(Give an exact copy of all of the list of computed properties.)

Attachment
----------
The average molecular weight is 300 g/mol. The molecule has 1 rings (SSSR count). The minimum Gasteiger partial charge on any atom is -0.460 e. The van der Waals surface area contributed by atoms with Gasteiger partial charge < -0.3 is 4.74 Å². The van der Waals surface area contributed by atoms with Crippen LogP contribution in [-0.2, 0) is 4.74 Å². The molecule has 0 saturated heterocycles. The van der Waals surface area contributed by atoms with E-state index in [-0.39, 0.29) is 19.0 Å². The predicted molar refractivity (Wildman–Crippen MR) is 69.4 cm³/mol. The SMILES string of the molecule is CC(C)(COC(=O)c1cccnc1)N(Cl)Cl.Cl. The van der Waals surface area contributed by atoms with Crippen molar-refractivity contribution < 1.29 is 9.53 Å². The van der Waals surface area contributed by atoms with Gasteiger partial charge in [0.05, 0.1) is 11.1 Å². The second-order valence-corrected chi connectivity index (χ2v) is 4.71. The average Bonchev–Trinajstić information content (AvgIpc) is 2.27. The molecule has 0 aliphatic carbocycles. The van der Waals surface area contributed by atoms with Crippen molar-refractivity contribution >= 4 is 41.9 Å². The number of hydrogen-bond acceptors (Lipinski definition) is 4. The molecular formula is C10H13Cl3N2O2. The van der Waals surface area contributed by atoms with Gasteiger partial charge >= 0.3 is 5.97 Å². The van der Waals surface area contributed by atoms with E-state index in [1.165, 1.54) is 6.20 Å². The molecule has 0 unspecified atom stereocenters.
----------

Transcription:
The average molecular weight is 300 g/mol. The molecule has 1 rings (SSSR count). The minimum Gasteiger partial charge on any atom is -0.460 e. The van der Waals surface area contributed by atoms with Gasteiger partial charge < -0.3 is 4.74 Å². The van der Waals surface area contributed by atoms with Crippen LogP contribution in [-0.2, 0) is 4.74 Å². The molecule has 0 saturated heterocycles. The van der Waals surface area contributed by atoms with E-state index in [-0.39, 0.29) is 19.0 Å². The predicted molar refractivity (Wildman–Crippen MR) is 69.4 cm³/mol. The SMILES string of the molecule is CC(C)(COC(=O)c1cccnc1)N(Cl)Cl.Cl. The van der Waals surface area contributed by atoms with Crippen molar-refractivity contribution < 1.29 is 9.53 Å². The van der Waals surface area contributed by atoms with Gasteiger partial charge in [0.05, 0.1) is 11.1 Å². The second-order valence-corrected chi connectivity index (χ2v) is 4.71. The average Bonchev–Trinajstić information content (AvgIpc) is 2.27. The molecule has 0 aliphatic carbocycles. The van der Waals surface area contributed by atoms with Crippen molar-refractivity contribution >= 4 is 41.9 Å². The number of hydrogen-bond acceptors (Lipinski definition) is 4. The molecular formula is C10H13Cl3N2O2. The van der Waals surface area contributed by atoms with Gasteiger partial charge >= 0.3 is 5.97 Å². The van der Waals surface area contributed by atoms with E-state index in [1.165, 1.54) is 6.20 Å². The molecule has 0 unspecified atom stereocenters.